8. Guruji doesn't feel pain
We were going to suggest cutting off a guru's arm to see if s/he feels pain, but then we realized the shock of the trauma would probably shut off the pain response. Believe us, gurus feel pain. They may know varying levels of emotional pain as well.


7. Guruji knows all your past lives
More theosophical nonsense. Not that there aren't past lives, and not that they can't be known, but they can't be watched like a movie by a person with the right siddhi. They may see something they believe are your past lives, but it's much more likely to be something made up in their head in the moment, whether they believe it to be the truth or know that it isn't.


6. Guruji knows your future
See number 1. No special powers outside of knowing the truth of self-realization are conferred by self-realization.


5. Guruji knows everything
One of the major occluding expectations about self-realization is the idea that knowing yourself as the whole entails access to all the information in the whole. In truth, self-realization confers just one kind of special knowledge that only knows itself. There is no content there. That's why they call it emptiness. So anything your guru knows s/he knows because they heard it or read it.


4. Guruji has no desires
This is based in the most pervasive of the occluding expectations, that desire somehow prevents self-realization. Desire is merely the way the body responds to conditions. The guru may (or may not) be over sex, but when they want a Twinkie, they go get a Twinkie.


3. Guruji is the avatar
A guru proclaiming themselves to be the living avatar is like the Mission Impossible tape proclaiming it will self-destruct in ten seconds.


2. Guruji is divine
Sure, and so is every other person on the planet, regardless of their spiritual status. Knowing who you really are doesn't change who you've always been in this life. It just adds the knowledge that we are all of the same, one being. Anything else is just someone else's hype.


1. Guruji can enlighten with a touch
You can have enlightenment in the presence of your guru, but it wasn't because s/he touched you. Transmission or shaktipat gurus merely tap into the power of mind by way of a ruse, the idea that they are God and can do such things. That ruse sometimes captures the mind of the guru just as much as that of the devotees, so they aren't all to be blamed for the subterfuge.






"My theory is not to stop and smell the roses. My theory is to find the roses and then go find more roses in another city."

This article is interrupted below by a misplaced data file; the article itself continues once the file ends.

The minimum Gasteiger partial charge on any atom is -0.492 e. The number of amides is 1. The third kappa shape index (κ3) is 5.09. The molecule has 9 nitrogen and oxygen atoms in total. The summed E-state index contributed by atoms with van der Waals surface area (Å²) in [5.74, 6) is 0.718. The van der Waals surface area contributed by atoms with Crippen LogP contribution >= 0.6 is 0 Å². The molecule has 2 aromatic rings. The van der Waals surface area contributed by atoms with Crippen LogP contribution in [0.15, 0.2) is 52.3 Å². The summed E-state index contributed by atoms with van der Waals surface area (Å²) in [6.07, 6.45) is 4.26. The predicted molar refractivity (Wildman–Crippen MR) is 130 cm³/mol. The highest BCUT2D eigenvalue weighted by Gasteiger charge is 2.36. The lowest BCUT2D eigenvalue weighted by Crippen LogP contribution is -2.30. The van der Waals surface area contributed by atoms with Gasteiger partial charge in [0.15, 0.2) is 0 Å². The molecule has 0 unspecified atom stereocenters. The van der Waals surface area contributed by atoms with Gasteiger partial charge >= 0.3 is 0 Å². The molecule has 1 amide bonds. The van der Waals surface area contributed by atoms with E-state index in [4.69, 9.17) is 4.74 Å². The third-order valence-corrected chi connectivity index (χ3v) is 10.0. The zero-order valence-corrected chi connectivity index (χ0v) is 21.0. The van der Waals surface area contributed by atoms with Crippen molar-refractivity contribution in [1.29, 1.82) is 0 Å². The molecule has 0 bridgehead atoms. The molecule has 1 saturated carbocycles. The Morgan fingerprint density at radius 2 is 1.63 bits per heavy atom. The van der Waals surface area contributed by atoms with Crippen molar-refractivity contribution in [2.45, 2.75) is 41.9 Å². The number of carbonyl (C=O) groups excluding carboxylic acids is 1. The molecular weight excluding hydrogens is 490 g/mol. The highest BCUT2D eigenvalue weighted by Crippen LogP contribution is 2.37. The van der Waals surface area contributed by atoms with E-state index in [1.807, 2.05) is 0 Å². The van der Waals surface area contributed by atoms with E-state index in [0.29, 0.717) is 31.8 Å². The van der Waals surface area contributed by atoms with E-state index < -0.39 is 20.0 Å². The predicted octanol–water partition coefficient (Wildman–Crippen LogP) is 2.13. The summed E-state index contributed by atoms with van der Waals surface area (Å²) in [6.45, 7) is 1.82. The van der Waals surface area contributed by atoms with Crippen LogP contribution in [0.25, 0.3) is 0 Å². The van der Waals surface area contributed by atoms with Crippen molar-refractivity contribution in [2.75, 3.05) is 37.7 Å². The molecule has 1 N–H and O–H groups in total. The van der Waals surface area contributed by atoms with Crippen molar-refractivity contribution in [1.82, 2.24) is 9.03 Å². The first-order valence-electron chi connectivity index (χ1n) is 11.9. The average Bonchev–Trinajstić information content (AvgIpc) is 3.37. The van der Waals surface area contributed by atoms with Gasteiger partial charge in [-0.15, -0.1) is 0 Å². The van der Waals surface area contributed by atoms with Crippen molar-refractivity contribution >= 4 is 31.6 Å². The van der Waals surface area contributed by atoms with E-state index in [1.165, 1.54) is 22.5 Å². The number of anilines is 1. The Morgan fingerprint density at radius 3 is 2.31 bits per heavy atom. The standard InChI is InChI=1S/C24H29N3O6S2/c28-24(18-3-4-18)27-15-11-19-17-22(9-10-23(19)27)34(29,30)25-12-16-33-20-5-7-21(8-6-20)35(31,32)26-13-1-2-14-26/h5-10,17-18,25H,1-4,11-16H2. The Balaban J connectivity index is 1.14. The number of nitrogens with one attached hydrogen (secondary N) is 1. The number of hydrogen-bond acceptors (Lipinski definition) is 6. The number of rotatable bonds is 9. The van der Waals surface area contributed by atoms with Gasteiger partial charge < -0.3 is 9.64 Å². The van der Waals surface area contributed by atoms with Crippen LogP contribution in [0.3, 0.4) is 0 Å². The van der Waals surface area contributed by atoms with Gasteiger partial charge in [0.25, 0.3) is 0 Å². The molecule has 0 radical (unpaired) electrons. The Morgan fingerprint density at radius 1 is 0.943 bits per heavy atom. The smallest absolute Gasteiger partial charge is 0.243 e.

posted to NondualNow:


Mitch Hedberg, a Comedian Who Performed Surreal Routines, Dies at 37



Published: April 1, 2005


Mitch Hedberg, the lackadaisical, longhaired comedian whose surreal routines made him a cult figure on the national comedy circuit, died on Wednesday in Livingston, N.J., said his father, Arnold. He was 37.


The cause was not immediately known, said Michael O'Brien, his publicist. The Pioneer Press of St. Paul, Minn., his hometown, reported that Mr. Hedberg had a heart attack.


A shy, self-styled outsider, Mr. Hedberg carved a career out of casual observations delivered in a mumbling drawl. "I'm against picketing," he would say with a sly smile. "But I don't know how to show it."


Comedy was not a natural choice for Mr. Hedberg, who battled stage fright, and sometimes closed his eyes as he performed. Alcohol and drugs, however, played a large role in his on- and offstage routines. According to a profile in The Los Angeles Times, he was arrested in 2002 for possession of heroin. "I used to do drugs," went one of his most quoted jokes. "I still do drugs. But I used to, too."


In recent years Mr. Hedberg had shown signs of breaking into the mainstream, thanks to appearances on "The Late Show With David Letterman" and Howard Stern's radio show. Mr. Hedberg started performing comedy in 1989. His first gigs were at open-mike nights, but within two years he was touring comedy outposts across the United States, sometimes sleeping in his car. In 1996 he earned rave reviews for a performance at a comedy festival in Montreal, which led to appearances on Mr. Letterman's show, MTV and several sitcoms. The next year Mr. Hedberg wrote, directed and starred in a film called "Los Enchiladas!," about unhappy employees at a Mexican restaurant in Minnesota. The
film played at the 1999 Sundance Film Festival. He also released two CD's of his comedy.


Despite his personal struggles, Mr. Hedberg worked regularly, recently as part of a tour for Comedy Central. According to his Web site, he was to have performed last night at the Improv in Baltimore.


In addition to his parents, Arnold and Mary Hedberg of South Maplewood, Minn., Mr. Hedberg is survived by his sisters, Wendy Brown of Woodbury, Minn., and Angie Anderson, of South St. Paul, Minn.; and his wife, the comedian Lynn Shawcroft.


Mr. Hedberg spoke often of his love for the road, on which he lived for nearly half his life. "My theory is not to stop and smell the roses," he told the Wisconsin State Journal in September. "My theory is to find the roses and then go find more roses in another city."